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Born in India and registered as a New Zealand citizen, Ajay has lived in America for two years. Given his wide range of experiences in America and the world, I thought his interview would be a good one to share. Below are excerpts from our conversation, with edits made for clarity.

On why he is a good member of American society:

Yes, I am a good member of American society. I respect the laws, and I am an equal opportunity person. I don’t believe in racism. Creed, caste – nothing. I am a peace-loving person.  I am very driven by business, and the values of creativity and capitalism that America is so known for. Continue reading “Creativity and Capitalism”

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Of the eleven people I spoke to in Philadelphia, eight of them mentioned freedom as key to being an American. Although I’ve only covered one city so far, freedom was so important to people I felt I needed to write about it. Jordan, a nineteen-year-old, twice mentioned the freedom to pursue what you want as the foundational aspect of being a good American. Meanwhile, Jenna talked about belief in free democracy as a foundation for citizenship. Trump supporters, third-party voters, and Clinton fans all agreed: freedom is essential to America and Americans.

Individual Freedom:

But people used the idea of freedom in two distinct ways. The first is what I would describe as the ability to pursue one’s dreams. Jordan said being an American means “taking advantage of whatever this country has to offer you.” He saw himself and his friend as an American because they traveled across the country for college and used financial aid to get the best education possible. Meng Ting likewise said that Americans can be “whatever they want to be” and do “whatever it is that helps themselves and help others.” Continue reading Freedom, Individual and Collective

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“My husband gave a perfect example of how to be a good citizen. He ran for office because  there was something we didn’t think was quite right (the doubling of taxes), and wanted to do something about it. In that case it was to maintain the status quo, but to keep it good for other people in the town. So he ran. And he won.”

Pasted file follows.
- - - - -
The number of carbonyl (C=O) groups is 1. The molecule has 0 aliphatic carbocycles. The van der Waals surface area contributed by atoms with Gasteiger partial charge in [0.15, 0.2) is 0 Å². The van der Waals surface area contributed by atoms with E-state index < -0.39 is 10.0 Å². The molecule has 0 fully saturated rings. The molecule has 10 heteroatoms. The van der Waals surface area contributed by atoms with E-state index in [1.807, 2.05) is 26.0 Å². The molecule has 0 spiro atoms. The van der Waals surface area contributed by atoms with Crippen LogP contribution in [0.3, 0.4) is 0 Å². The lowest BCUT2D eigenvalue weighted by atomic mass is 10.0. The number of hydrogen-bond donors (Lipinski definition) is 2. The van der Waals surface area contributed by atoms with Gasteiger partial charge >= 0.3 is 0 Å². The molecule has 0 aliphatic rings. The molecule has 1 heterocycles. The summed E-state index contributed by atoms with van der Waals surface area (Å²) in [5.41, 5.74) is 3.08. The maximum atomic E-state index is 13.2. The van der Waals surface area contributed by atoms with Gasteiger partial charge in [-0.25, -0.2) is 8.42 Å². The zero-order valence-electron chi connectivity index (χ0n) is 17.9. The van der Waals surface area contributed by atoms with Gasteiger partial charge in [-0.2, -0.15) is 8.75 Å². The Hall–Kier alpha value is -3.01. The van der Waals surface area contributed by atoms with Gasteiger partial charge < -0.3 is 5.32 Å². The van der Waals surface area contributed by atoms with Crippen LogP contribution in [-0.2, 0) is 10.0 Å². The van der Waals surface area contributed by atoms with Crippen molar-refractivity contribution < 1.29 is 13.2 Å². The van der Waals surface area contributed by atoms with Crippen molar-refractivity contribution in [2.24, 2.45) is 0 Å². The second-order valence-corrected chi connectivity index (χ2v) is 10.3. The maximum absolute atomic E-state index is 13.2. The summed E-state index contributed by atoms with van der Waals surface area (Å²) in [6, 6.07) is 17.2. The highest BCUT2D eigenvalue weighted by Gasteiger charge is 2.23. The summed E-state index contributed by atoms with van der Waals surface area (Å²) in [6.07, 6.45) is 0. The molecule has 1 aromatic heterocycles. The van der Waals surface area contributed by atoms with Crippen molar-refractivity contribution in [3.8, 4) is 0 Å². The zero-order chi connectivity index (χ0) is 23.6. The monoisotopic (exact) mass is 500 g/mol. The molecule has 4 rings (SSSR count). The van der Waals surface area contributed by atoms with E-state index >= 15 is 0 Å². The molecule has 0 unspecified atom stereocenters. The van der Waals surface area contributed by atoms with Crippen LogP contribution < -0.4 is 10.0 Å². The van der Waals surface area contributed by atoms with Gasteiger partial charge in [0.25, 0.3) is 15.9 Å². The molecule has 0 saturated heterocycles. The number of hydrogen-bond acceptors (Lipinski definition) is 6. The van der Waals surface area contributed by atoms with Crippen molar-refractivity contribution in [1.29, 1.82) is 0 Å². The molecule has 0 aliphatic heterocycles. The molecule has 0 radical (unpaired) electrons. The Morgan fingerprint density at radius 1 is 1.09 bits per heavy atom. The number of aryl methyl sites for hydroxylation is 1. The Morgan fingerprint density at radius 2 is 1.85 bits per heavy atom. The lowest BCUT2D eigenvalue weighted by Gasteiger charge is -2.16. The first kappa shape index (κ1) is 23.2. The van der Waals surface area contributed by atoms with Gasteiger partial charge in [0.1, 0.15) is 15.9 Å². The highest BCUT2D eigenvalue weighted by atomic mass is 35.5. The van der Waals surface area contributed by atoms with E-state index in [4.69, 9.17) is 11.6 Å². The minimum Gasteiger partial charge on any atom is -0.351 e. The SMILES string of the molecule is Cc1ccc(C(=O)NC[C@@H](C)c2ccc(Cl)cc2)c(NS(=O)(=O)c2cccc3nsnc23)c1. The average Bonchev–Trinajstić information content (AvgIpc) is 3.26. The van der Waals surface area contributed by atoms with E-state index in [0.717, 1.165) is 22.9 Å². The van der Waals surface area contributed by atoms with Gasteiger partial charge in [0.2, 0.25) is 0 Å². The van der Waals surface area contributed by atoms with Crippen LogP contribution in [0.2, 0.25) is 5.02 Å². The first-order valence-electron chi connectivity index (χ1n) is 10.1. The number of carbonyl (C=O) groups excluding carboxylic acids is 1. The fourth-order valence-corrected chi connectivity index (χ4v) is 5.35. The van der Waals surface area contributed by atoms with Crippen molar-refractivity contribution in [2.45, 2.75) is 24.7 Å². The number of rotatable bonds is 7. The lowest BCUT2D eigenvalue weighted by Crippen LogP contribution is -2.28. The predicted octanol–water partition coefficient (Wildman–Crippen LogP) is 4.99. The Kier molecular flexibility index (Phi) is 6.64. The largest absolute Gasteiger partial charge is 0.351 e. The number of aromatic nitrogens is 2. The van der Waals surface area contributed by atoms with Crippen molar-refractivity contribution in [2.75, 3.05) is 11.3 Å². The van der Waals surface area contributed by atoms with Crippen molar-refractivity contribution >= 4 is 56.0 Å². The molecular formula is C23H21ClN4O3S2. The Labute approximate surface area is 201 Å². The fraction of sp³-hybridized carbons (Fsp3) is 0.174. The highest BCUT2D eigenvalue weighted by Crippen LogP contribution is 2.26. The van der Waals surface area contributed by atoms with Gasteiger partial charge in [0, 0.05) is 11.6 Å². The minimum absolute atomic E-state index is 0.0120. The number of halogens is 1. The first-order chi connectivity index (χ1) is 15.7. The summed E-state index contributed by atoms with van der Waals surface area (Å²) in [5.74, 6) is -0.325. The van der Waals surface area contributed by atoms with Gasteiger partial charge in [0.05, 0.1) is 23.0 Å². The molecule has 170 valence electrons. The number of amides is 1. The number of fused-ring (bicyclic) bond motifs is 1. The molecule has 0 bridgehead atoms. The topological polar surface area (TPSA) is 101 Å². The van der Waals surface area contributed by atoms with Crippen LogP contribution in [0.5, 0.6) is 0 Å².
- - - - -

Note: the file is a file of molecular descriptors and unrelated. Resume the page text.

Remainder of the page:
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Jordan is a nineteen-year-old college student. His parents immigrated to the United States from the Philippines, and he grew up in Florida and California. Below are his thoughts on being an American:

On why he is a good citizen:

I’d like to think that I am. I feel like by other people’s standards I might not be. But by my standards, I am. Because I really appreciate being in the United States. I love this country. There’s nothing I do in particular, but I do feel like I live like I love the United States. I am out here trying to get an education, which, living off financial aid and getting an education, is a pretty American thing.

On why his neighbor is a good citizen:

My neighbor has taken advantage of everything that this country has to offer. He has moved across the United States to get an education. He’s taking advantage of the freedom that this country offers, too. Continue reading “A Love of America”

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“Even though I am a liberal, I think that there are a greater proportion of conservatives who are good citizens than there are liberals. I think that conservative distrust of government institutions and belief in community institutions helps them work together towards a shared community vision in a way that many liberals don’t embody…Liberals underestimate how important that vision and those communities are.”

Matt, Philanthropic Advisor